Academics in Canada face harassment, intimidation for pro-Palestinian speech, report shows

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People in Canada wave flags during a demonstration to voice support for the people of Palestine, at Toronto City Hall in Toronto, Ontario, on 15 May 2021 (AFP)
Academic environment in Canada ‘particularly unwelcoming’ to those working in Palestine studies, say respondents

Academics, students and activists have been facing repression in Canada, including harassment, intimidation and reprisals for their pro-Palestinian views, a new 106-page report by Independent Jewish Voices (IJV) shows.

“When it comes to Palestinian human rights, too often academic freedom and freedom of expression are undermined,” the report states, “and with them the possibility of finding just solutions to intractable problems.”

The report, “Unveiling the Chilly Climate – The Suppression of Speech on Palestine in Canada”, is thought to be the first detailed examination of the experiences of faculty and students who criticise Israel’s policies toward Palestine. 

It examined Palestinians who are actively attempting to change these policies by both their support for the Boycott, Divestment, and Sanctions (BDS) movement, and their opposition to the adoption of the International Holocaust Remembrance Alliance (IHRA) working definition of antisemitism. 

Antisemitism: What is the IHRA definition and why is it controversial?

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“There is a connection to be made here between these attacks and efforts by pro-Israel advocacy groups to market the IHRA, a document that has come under vigorous attack by defenders of academic freedom and Palestinian human rights,” the report states.

“While its proponents argue that this definition will not threaten freedom of expression or inhibit criticism of Israeli policies, the findings of this report demonstrate that these basic rights are already under threat and could be further imperilled if the IHRA were to be widely adopted.”

The report includes 77 testimonies which describe both the overarching effects of the crackdown and the personal impacts it has on students, faculty and activists. While the report is mostly focused on Canada, it also touches on the experiences of European academics, artists and students who are publicly pro-Palestinian. 

Eight interviewees reported their submissions to academic journals and book publishers were met with negative reviews which cited the author’s critical stance on Israeli human rights violations.

A number of interviewees felt the academic environment in Canada was particularly unwelcoming to those working in the area of Palestine studies.

According to the report, there were several attempts to prevent access to event venues and the attempted cancellation of public events on Palestine, as well as the targeting and doxxing of activists including the 125 Canadian academics and activists on the “Canary Mission” website.

This initiative, which operates anonymously, blasts students and faculty who criticise Israel with accusations of antisemitism and supporting terrorism. Canary Mission attempts to use its reach to suppress pro-Palestine activism.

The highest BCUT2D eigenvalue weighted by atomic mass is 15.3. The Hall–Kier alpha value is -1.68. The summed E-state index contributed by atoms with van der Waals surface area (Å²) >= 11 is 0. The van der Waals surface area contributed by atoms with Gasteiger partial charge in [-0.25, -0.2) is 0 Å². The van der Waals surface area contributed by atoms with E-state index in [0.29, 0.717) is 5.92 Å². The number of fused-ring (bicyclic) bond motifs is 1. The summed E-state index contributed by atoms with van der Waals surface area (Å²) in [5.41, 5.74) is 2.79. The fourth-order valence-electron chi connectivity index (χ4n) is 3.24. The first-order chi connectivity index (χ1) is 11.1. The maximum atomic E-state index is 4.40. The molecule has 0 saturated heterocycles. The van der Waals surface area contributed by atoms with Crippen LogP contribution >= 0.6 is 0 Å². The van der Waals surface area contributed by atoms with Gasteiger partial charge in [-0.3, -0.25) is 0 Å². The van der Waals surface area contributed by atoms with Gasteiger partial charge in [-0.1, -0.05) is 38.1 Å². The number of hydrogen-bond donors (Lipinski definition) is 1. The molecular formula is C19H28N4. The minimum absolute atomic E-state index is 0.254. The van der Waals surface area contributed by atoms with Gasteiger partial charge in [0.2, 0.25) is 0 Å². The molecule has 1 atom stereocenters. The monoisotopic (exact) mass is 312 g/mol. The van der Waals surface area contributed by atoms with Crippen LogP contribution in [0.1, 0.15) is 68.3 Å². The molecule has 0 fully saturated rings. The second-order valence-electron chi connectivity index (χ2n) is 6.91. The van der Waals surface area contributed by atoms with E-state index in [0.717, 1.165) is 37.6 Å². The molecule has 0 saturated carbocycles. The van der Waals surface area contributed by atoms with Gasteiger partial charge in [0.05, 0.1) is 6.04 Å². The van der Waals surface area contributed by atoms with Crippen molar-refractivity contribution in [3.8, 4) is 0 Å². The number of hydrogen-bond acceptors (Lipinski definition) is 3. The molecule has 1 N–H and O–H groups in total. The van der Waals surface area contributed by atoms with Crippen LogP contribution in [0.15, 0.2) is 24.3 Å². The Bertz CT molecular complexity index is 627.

Student activists also reported threats of violence, which contained racial and sexual slurs. Many students have been subjected to warnings and disciplinary measures by university administrators. 

israeli apartheid week
The Israeli Apartheid Week poster that was banned in several universities (Students Against Israeli Apartheid/ The Palestine Poster Projects Archive)




In 2009, several universities banned a poster advertising Israel Apartheid Week. The poster depicts a helicopter labelled “Israel” shooting a missile at a toddler holding a teddy bear, labelled “Gaza”.

In 2016, elementary school teacher Nadia Shoufani was suspended from her teaching job after speaking at an Al Quds Day rally. It was alleged that Shoufani had “glorified” terrorism. In 2017 Shoufani was cleared of any wrongdoing by the Ontario English Catholic Teachers’ Federation.

In 2021, Friends of Simon Wiesenthal Center called for the disciplining of the University of Toronto professor, Chandni Desai, for sponsoring an event about Palestinian author Ghassan Kanafani.

They wrote: “It is shocking and totally unacceptable that a professor at a Canadian university would participate in an event that honours and venerates an individual [Kanafani] complicit in the mass murder of civilians.”



In the IJV report, those who were surveyed reported violations of their academic freedom, from political intention to hiring decisions.

They also reported pressure to self-censor when it came to writing or speaking about Palestine. Many reported facing harassment by pro-Israel advocacy groups and media outlets. 

When it came to academics, they reported encountering Islamophobia and anti-Palestinian racism from colleagues and students. Many reported suffering from the emotional stress of working in a hostile environment as they were not yet tenured.

“The Research Report constitutes a deeply disturbing indictment of the multiple sources responsible for the depth and breadth of a wholesale attack on freedom of speech,” said Anthony Lerman, a senior fellow at the Bruno Kreisky Forum for International Dialogue in Vienna.

“The weaponisation of antisemitism so comprehensively deployed to justify racism against Palestinians is not only morally indefensible, it does nothing to protect Jews against real antisemitism.”

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Disclaimer: Academics in Canada face harassment, intimidation for pro-Palestinian speech, report shows - Views expressed by writers in this section are their own and do not necessarily reflect point-of-view

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